Every month in Major League Baseball, there are several players that have an unexpectedly great month. This could be because they are having a breakout season, or maybe because they were good in the past but lost some of their shine and have been forgotten. It could even be a good player putting up a historically excellent month. For this list, I have picked seven pitchers who put up great stats in the month of May that many people may not have noticed.
Chris Archer – 2-2, 6 G, 40 IP, 4.05 ERA, 2.09 FIP, 58 K, 12 BB
In May, Chris Archer was an absolute strikeout machine, sitting down 58 of his total 163 batters faced on strikeouts. His 58 strikeouts are the most in any month for any pitcher in the Tampa Rays history. In his six starts during the month, he struck out batters in the double digits four times. Archer now has 21 career double-digit strikeout games, only two behind David Price for the Rays franchise record. Though his ERA did not match his strikeout dominance at only 4.05, Archer’s 58 strikeout month is something to be admired. Those 58 strikeouts tie him with Sale for 6th most in the month of May over the last decade behind Clayton Kershaw (65), Max Scherzer (60 twice), and Corey Kluber (60 twice). While Archer is known as a big name, especially as a trade target, his 2016 season was a big step back from his breakout 2015 campaign. What he’s doing in 2017 could get him back to the place he was after that 5th place finish in the Cy Young voting in 2015.
Alex Wood – 5-0, 5 G, 28.1 IP, 1.27 ERA, 1.10 FIP, 41 K, 7 BB
Although Wood only pitched 28.1 innings in May, he was all-around dominant and the Los Angeles Dodgers won all five of his starts. The most impressive part of Wood’s May is his strikeout percentage. He struck out 41 of the 112 batters he faced, not only leading all starting pitchers at a 36.6 K% in the month, but also has the third best K% in the last decade behind Kershaw (38.5%) and Jose Fernandez (37.8%) for the month of May. In a season where Kershaw has merely been great for the Dodgers instead of otherworldly, Alex Wood has stepped into the role of de facto Dodgers’ ace admirably. Currently Alex Wood is on the 10-day disabled list, but he may be back soon.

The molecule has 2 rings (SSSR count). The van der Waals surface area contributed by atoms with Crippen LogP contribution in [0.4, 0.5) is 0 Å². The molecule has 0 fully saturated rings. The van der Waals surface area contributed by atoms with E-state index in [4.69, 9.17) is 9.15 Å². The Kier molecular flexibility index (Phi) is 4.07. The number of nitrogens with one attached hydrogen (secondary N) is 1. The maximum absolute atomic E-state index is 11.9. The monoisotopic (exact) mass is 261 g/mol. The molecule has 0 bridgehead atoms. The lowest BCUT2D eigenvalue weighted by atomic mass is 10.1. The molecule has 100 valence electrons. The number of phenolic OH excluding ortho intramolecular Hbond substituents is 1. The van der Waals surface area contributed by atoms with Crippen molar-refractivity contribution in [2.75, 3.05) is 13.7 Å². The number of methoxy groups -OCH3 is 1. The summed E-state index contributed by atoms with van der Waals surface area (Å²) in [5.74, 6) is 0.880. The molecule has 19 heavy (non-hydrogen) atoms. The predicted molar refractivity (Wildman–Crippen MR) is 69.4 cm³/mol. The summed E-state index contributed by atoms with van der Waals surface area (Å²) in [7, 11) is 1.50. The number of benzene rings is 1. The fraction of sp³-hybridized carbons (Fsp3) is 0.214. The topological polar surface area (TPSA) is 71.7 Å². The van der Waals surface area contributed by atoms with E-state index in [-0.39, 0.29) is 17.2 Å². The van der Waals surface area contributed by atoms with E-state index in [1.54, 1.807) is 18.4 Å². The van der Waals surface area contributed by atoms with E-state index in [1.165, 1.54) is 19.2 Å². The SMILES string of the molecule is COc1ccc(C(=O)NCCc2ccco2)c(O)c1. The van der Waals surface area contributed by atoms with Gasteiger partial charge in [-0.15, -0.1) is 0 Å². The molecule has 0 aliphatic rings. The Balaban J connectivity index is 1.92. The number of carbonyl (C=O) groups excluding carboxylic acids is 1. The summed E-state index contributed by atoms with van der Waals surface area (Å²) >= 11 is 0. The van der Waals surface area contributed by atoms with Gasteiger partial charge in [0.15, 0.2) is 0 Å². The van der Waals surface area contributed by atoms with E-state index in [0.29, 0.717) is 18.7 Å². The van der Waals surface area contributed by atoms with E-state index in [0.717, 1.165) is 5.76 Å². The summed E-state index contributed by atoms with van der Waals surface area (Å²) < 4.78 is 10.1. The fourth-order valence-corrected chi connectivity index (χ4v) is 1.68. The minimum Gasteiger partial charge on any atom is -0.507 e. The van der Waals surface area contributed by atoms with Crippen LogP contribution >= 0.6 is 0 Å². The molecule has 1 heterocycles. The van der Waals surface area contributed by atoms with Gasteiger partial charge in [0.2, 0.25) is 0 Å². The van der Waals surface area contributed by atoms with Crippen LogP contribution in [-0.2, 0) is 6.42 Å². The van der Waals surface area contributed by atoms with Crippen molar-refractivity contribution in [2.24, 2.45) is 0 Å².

Lance McCullers – 4-0, 6 G, 36.1 IP, 0.99 ERA, 2.79 FIP, 37 K, 10 BB
It is less and less surprising that Lance McCullers had a great month because he has been doing that quite a bit in his young MLB career. McCullers is currently working on an incredibly impressive home start streak where he has not allowed more than three runs in all 26 starts of his career, having now passed Jose Fernandez‘s record just this season. Aside from that amazing feat, McCullers allowed zero earned runs in a four start stretch from 5/6 – 5/23, though somehow only winning three of those starts. As more times passes, the less likely you will see anyone call the great things that McCullers does “unexpected”. Rather he should start being lumped in with pitchers like Sale, Scherzer, and Strasburg, all pitchers who were excellent in May but is completely expected of them.
Jeff Samardzija – 1-3, 6 G, 40.2 IP, 3.32 ERA, 2.05 FIP, 49 K, 1 BB
Jeff Samardzija won one game and lost three in the month of May. That, however, is more a product of the San Francisco Giants offense being dead last in wRC+ for the month of May, hitting merely .226/.284/.355 and giving as little run support as they possibly could have. Jeff (you try spelling that last name every time you want to reference him!) did just about everything he could to win games for the Giants in May, and it is not his fault that it was not enough. The most impressive thing that Jeff did was his phenomenal 49/1 K/BB ratio. Something like that is not something you see all the time. In fact, his 49/1 K/BB ratio is the second best in ANY month going back to 2002 (as far back as the Fangraphs Splits Leaderboard goes), behind Cliff Lee‘s 54/1 in September/October of 2013. To walk one batter, as impressive as that is, has happened many times in a month. But to do it with nearly 50 strikeouts? That is a month that will rank among the best of his generation and for years to come.